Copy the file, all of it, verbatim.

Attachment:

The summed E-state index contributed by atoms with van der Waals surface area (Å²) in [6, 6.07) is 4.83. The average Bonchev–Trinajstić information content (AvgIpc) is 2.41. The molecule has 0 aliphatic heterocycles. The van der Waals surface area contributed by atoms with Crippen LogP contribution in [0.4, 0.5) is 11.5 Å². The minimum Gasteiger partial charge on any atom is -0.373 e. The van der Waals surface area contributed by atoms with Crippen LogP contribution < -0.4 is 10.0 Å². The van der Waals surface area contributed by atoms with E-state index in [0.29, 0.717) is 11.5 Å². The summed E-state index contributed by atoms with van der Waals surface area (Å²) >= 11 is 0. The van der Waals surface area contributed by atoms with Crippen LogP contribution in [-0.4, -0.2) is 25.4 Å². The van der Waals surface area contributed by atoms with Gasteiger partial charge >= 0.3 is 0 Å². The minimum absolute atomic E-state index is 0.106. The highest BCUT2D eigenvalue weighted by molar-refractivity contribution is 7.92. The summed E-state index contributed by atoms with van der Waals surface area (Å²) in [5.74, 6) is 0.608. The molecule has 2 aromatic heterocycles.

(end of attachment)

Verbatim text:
The summed E-state index contributed by atoms with van der Waals surface area (Å²) in [6, 6.07) is 4.83. The average Bonchev–Trinajstić information content (AvgIpc) is 2.41. The molecule has 0 aliphatic heterocycles. The van der Waals surface area contributed by atoms with Crippen LogP contribution in [0.4, 0.5) is 11.5 Å². The minimum Gasteiger partial charge on any atom is -0.373 e. The van der Waals surface area contributed by atoms with Crippen LogP contribution < -0.4 is 10.0 Å². The van der Waals surface area contributed by atoms with E-state index in [0.29, 0.717) is 11.5 Å². The summed E-state index contributed by atoms with van der Waals surface area (Å²) >= 11 is 0. The van der Waals surface area contributed by atoms with Crippen LogP contribution in [-0.4, -0.2) is 25.4 Å². The van der Waals surface area contributed by atoms with Gasteiger partial charge >= 0.3 is 0 Å². The minimum absolute atomic E-state index is 0.106. The highest BCUT2D eigenvalue weighted by molar-refractivity contribution is 7.92. The summed E-state index contributed by atoms with van der Waals surface area (Å²) in [5.74, 6) is 0.608. The molecule has 2 aromatic heterocycles.